4 tips for an organised workshop

Ben Gribbin

Ben Gribbin

May 11, 2016

Hello, I'm the editor of FunRover. I'm a massive Land Rover fan. Currently own a TD5 90. 2015 MR Blogger of the Year
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FUN ROVER STORAGE

I love my workshop. When I open up the creaky doors, a wonderful smell of engine oil and heavy machinery hits me. For a few years now, I've had this unit in an old engineering mill and it's made even big jobs (like rebuilding the Land Rover) a lot simpler. I've learned though, that just having a space dedicated to your Land Rover isn't enough, you need to make sure that this space is organised and uncluttered. So, we asked Louis Shephard to help us out and he offered 4 tips for creating an efficient workspace

1. Set Up Vertical Storage

Vertical storage is often recommended in home workshops, and generally it comes down to shelving units, or racking. By setting up these kinds of storage options you effectively maximise the available floor space in the middle of your workshop where the actual Land Rover (or parts) can be while you work on it. Another option recommended by Makezine, however, is pegboard, which can solve a lot of your everyday storage needs. You can basically lay out all your tools on a large pegboard set up against a wall, which takes up even less space than most racking options.

2. Stock Up On Screw Organisers

When we think of storage and organisation contraptions with regard to a workshop, usually it's to do with tools or larger materials. However, as is made clear by the layout of tools and storage options at Screwfix, smaller organiser items are also relevant in this category. For instance, many find a lot of value in compartmentalised boxes meant entirely for storing screws and other small items that could be needed for your upkeep and repair efforts. Without such an organiser in place you may find you wind up with a workshop in which things are easily misplaced and clutter builds up quickly.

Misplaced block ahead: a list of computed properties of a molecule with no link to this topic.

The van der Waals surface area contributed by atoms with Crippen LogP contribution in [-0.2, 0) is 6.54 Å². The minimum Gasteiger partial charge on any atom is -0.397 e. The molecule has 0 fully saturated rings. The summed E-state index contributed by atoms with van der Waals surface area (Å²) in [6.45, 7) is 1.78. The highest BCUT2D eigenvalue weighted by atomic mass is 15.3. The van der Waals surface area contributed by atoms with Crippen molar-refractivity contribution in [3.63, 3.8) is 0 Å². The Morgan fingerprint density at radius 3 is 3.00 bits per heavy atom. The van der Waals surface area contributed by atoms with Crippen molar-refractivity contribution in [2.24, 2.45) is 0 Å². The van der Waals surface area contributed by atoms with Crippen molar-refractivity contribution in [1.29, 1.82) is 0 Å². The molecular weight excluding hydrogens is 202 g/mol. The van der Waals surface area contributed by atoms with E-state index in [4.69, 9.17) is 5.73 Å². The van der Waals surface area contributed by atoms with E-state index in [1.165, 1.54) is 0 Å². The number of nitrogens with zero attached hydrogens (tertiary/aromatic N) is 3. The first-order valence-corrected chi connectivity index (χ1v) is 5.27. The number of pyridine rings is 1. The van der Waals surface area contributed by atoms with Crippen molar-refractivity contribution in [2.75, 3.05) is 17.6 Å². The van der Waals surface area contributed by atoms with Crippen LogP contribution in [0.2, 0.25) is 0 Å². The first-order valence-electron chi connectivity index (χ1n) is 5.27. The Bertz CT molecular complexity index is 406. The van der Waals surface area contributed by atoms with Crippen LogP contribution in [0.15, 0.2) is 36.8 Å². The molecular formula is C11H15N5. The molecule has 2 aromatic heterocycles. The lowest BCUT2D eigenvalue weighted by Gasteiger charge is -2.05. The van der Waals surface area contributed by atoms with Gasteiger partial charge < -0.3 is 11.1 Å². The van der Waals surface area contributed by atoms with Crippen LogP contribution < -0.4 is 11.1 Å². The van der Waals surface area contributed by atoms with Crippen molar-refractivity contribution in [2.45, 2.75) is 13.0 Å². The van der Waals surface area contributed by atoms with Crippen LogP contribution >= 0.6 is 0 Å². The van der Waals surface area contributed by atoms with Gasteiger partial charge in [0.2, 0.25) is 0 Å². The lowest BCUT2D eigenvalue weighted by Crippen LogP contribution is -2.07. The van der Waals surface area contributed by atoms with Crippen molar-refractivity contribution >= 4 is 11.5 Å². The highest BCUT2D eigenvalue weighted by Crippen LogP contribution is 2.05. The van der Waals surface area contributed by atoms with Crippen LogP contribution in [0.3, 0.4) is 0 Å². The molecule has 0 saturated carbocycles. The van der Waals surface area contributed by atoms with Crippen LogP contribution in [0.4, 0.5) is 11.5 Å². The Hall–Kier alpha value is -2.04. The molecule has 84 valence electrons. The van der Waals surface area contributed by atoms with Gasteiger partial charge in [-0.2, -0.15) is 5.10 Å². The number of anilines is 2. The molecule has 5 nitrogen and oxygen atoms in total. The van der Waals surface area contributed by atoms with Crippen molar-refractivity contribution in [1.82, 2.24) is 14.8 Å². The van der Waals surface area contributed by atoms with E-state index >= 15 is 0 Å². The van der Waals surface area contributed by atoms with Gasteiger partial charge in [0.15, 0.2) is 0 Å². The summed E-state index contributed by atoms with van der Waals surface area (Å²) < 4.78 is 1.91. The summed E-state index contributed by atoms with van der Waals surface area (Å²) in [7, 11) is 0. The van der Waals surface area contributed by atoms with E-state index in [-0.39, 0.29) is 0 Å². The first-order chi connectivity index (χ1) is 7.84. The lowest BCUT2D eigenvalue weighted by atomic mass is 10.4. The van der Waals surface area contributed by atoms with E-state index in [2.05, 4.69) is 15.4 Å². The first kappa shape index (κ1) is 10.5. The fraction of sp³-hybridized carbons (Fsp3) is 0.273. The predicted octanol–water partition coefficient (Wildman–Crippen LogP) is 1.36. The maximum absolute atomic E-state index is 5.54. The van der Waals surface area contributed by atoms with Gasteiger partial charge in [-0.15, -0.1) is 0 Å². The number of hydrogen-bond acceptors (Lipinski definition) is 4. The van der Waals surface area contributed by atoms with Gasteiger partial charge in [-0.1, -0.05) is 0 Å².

3. Build A Sturdy Workbench

A workbench is always recommended for home workshops in general, but where a Land Rover workshop is concerned you might believe it's less necessary. This makes a certain sense given that you'll be working on large items - an entire vehicle or a significant part - in the middle of your workshop. However, you'll still want a surface or two on which to keep tools you're using or work on smaller detachable aspects of the main project. Family Handyman has several workbench design ideas and most are relatively simple to either put together or purchase. Find one that works for the space you have and you'll find it easier to get jobs done in your workshop.

4. Set Up Outlets Early

Whether for power tools, lighting, or even heating and cooling units, you're going to want electricity funnelled into your workshop, and this isn't always something that comes to mind early on. In some ways a workshop can seem like a technology-free zone, and electronics can almost feel counterintuitive. But you'll want them in more ways than one, so particularly if you're designing a workshop from scratch make sure you have adequate power and outlet space. This will keep you from having to run a web of extension cords across the floor later on.

These tips should get you on the right path to setting up a great workshop space for your Land Rover. Along the way as different jobs arise you'll likely need to make a few adjustments or gather a few new specific tools, etc. But the early setup is the most important part of the process, and with these things in mind you'll be off to a good start.

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